Making Friends

Q: My Teen Wants ‘Cool Kid’ Friends, or None at All

The ‘cool kids’ don’t extend invitations or friendship, but your lonely child refuses to look beyond this social clique that repeatedly scorns him. How can you help him broaden his mindset and his social life?

Close-up portrait of a thoughtful unhappy teenage boy with smartphone, outdoors.  Sad teenager with mobile phone looks away, in the park.  Pensive teenager in casual clothes with cell phone in park
Close-up portrait of a thoughtful unhappy teenage boy with smartphone, outdoors. Sad teenager with mobile phone looks away, in the park. Pensive teenager in casual clothes with cell phone in park

Justin was a talented high school athlete. But, at age 16, he had no friends — and his parents were worried. When I first met Justin, it was clear that he had what Social Thinking® creator Michelle Garcia Winner calls “social learning challenges.” Unlike his same-age peers, he did not learn social information intuitively — a common challenge for adolescents with ADHD.

Despite its prevalence, social challenges are one of the most misunderstood topics in the ADHD and mental health fields. Many misconceptions exist around helping children with ADHD improve socially. First and foremost, I emphasized to Justin’s family that social learning challenges are a learning issue, not a mental health issue.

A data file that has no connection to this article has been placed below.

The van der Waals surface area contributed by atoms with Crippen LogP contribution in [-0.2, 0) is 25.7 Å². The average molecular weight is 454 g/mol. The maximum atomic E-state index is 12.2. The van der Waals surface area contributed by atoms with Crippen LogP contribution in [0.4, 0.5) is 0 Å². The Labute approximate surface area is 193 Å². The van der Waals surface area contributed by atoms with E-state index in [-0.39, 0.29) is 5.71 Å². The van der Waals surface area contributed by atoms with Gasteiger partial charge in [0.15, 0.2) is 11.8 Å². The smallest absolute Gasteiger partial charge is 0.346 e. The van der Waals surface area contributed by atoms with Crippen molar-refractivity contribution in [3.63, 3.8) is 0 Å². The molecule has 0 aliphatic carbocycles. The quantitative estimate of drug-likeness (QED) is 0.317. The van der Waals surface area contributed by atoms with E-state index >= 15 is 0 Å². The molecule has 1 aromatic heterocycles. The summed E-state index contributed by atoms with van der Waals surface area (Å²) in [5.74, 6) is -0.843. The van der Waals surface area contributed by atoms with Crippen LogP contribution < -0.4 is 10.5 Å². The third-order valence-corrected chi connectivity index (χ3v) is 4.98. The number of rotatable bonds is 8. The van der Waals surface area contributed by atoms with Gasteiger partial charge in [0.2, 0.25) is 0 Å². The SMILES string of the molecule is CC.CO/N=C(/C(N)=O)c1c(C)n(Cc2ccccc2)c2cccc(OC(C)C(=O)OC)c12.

A History of Social Challenges

Justin’s social history followed a familiar trajectory:

In 5th grade, classmates and teammates began excluding Justin from social outings.

In middle school, Justin was able to initiate friendships with teammates from other elementary schools, but these relationships were often short lived. A therapist recommended a social skills group nearby. Justin’s mother found that the other kids in the group had much more pronounced challenges than did Justin. What’s more, the group did not address the core learning issues associated with social learning challenges.

Justin went through middle school trying to attach himself to the “popular kids,” many of whom played on his sports teams, but these boys never included him. Justin knew this, yet he kept trying.

[Download This Free Friendship Guide for Kids with ADHD]

Since beginning high school more than a year earlier, Justin had had two just two get-togethers — and only because he invited some boys to an NBA game.